Some friends and I are working on a web project at the moment and we are still at the solution studying phase. Right now, we have to compare 3 solutions and to do so, I would need some information about Yii. Please take in consideration that we are not programming genius nor anything of the sort.
One of the aspect which is extremely important to us for our project is the solution life. By this I mean, how well will the solution choosed do in the future. With this in mind, I would like to know what are the dangers of using Yii. Taking as example PRADO, when they decided to migrate into the solution now known as Yii, what were the consequences for the web applications built on PRADO ? What would happen if Yii was to disappear in, say, 10 years. Also, I’ve seen on the website that the version 2 of Yii was in development, what does it mean for those currently using Yii 1.1 ? I have already seen huge problems with CMS caused by a change of version, so I would like to know the risks of using Yii compared to using self-made PHP code.
Second, I would like to have an approximation about how hard it might be to get comfortable with Yii. Let’s say that I hire a few programmers who just graduated a few months ago and tell them to learn Yii. While I know it is really relative to each, how much time would be an “acceptable” expectation to be ready to build clean and flexibles projects ?
Third, I get a lot of pressure to go on the CMS path with something like Drupal. Having studied in programmation a while ago, I can only remember how CMS were paint as the devil products. I’ve told to other members that CMS were usually presenting security risks by being open source (permanent scan for breaches), how it could become quite complex to adapt the CMS to our needs and how it might make the site slower due to tons of functions unused. Now I would need to know the benefits of going for a framework such as Yii over a CMS like Drupal. (I already got the “But frameworks are open source too, so they are not secure either” which left me at a “I’ll get more information” status. I might also be wrong on all the line heh…)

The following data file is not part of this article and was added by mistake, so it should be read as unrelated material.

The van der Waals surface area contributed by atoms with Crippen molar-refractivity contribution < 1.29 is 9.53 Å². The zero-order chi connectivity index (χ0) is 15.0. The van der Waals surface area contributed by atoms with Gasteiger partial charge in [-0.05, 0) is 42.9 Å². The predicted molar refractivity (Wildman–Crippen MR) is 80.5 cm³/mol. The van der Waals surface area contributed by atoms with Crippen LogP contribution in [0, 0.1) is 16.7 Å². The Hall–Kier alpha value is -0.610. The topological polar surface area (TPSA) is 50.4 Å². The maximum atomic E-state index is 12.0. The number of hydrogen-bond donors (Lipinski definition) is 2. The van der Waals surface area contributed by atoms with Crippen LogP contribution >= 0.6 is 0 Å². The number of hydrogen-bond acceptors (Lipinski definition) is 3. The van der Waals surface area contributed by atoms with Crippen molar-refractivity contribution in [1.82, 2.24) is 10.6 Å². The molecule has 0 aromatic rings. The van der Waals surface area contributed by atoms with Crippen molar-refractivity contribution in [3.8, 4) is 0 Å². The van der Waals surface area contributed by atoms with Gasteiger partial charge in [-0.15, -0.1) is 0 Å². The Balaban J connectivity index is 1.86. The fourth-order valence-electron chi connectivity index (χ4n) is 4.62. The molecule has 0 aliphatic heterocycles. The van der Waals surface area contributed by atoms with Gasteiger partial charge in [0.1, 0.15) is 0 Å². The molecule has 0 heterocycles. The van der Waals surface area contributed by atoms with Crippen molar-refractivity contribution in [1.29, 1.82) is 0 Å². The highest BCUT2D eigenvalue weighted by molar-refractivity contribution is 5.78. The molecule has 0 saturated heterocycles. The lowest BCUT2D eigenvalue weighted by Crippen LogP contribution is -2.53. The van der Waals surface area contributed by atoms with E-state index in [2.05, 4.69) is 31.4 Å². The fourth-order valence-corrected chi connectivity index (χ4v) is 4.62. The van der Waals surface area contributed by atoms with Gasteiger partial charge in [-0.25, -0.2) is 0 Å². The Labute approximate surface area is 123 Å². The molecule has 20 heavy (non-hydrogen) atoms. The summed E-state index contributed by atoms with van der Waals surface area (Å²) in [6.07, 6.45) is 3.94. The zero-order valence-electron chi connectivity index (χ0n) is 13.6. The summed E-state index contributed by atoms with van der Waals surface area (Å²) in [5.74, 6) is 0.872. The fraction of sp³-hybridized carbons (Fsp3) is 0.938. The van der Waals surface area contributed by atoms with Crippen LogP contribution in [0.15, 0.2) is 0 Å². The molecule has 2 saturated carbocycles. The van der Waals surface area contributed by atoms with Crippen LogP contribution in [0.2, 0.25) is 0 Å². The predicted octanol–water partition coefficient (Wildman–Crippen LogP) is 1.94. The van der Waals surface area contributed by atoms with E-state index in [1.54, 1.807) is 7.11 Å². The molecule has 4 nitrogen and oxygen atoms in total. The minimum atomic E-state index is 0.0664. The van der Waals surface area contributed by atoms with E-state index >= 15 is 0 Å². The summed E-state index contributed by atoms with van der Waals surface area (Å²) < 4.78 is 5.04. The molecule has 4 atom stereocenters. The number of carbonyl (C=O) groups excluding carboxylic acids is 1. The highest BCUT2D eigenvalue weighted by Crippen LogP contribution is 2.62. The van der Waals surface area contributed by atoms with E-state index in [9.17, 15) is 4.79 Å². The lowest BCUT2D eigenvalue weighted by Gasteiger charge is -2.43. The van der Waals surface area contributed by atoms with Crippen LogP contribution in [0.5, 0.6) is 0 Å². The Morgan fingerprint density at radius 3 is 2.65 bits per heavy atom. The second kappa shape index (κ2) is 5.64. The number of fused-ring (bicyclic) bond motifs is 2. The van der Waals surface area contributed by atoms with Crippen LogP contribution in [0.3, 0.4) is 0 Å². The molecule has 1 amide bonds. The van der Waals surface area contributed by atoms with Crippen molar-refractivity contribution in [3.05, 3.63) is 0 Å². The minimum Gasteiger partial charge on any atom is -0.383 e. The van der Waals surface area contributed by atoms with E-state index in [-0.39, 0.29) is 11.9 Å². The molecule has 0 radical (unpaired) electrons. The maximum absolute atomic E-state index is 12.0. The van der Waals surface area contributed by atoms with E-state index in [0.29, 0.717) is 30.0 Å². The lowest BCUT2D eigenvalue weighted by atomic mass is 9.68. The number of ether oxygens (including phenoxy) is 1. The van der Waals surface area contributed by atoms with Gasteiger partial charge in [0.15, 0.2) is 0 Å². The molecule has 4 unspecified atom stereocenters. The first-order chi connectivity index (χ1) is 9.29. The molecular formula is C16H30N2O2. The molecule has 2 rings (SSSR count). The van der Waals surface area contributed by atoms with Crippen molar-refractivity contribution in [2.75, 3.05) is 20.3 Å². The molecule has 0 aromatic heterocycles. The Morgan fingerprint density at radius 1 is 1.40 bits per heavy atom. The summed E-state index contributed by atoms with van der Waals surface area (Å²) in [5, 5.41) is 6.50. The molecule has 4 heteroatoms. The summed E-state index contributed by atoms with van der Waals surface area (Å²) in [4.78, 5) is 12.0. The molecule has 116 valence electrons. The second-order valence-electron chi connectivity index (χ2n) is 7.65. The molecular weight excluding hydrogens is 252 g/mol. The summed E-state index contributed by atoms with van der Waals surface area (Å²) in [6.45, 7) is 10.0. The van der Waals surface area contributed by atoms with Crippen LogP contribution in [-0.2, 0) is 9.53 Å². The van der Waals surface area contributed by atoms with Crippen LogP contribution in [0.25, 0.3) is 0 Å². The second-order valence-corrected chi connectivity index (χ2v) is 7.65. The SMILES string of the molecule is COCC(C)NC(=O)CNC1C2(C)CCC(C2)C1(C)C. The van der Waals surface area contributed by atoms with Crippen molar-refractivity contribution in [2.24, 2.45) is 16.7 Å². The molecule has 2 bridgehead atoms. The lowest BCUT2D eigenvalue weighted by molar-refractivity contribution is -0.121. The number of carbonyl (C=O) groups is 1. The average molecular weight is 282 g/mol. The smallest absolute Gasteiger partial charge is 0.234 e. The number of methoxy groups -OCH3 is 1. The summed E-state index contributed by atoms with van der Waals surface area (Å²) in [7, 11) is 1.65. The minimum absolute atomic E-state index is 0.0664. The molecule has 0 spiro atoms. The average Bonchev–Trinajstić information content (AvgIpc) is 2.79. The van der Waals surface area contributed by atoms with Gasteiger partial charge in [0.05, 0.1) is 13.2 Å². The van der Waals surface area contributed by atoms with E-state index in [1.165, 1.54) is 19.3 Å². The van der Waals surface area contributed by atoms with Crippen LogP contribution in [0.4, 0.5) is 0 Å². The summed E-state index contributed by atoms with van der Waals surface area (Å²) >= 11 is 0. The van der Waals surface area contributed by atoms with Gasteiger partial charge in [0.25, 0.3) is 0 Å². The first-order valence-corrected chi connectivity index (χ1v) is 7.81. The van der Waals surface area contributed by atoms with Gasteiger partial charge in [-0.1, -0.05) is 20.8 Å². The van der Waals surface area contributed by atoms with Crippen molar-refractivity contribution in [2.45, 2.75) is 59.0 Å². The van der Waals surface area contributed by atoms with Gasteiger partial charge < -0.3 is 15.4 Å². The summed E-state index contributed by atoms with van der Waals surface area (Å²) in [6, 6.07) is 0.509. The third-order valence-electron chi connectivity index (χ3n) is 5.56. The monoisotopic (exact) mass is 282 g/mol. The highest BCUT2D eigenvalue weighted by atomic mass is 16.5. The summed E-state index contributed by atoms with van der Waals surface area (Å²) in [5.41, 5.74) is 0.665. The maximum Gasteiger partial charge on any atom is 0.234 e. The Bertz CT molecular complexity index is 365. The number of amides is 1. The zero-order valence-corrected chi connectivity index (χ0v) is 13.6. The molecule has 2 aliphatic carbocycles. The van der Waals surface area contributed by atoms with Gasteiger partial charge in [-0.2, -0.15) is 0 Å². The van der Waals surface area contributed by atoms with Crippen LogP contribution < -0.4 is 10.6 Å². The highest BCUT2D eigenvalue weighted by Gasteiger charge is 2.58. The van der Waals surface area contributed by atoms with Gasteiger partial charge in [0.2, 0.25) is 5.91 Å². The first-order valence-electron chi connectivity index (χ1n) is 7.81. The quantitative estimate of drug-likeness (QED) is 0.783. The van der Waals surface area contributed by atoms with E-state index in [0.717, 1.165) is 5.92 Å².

There are no guaranties for any software that it will be available for 10 years. But your website will still work, no matter if there are no support for framework behind it. And because code is pen source, you can always modify core, if needed.
It can take much time for just graduated students, they need to learn PHP first, then db system, then Yii. So, we can’t talk about exact times here, but generally speaking Yii is not hard to learn, if you are good with PHP and OOP.
Depending what you need. I always prefer developing websites from scratch(using some MVC framework) then using CMS system, simple because I have more control, less unused code, and better security.
Could you explain more in-depths how Yii v2.0 will affect current Yii project, just like how PRADO user were affected by Yii. What happened ? Did they have to remake their whole site on Yii etc.
In most of the cases, I can take for granted that freshly graduated students knows basic PHP and Database (SQL queries, PL/SQL and so forth) considering how these subjects appears on the course plan of the programming program (sounds weird, not sure if it’s right… My main language isn’t english, sorry). However, your comment made me realize that it might be important for me to make sure that they are competent in these fields.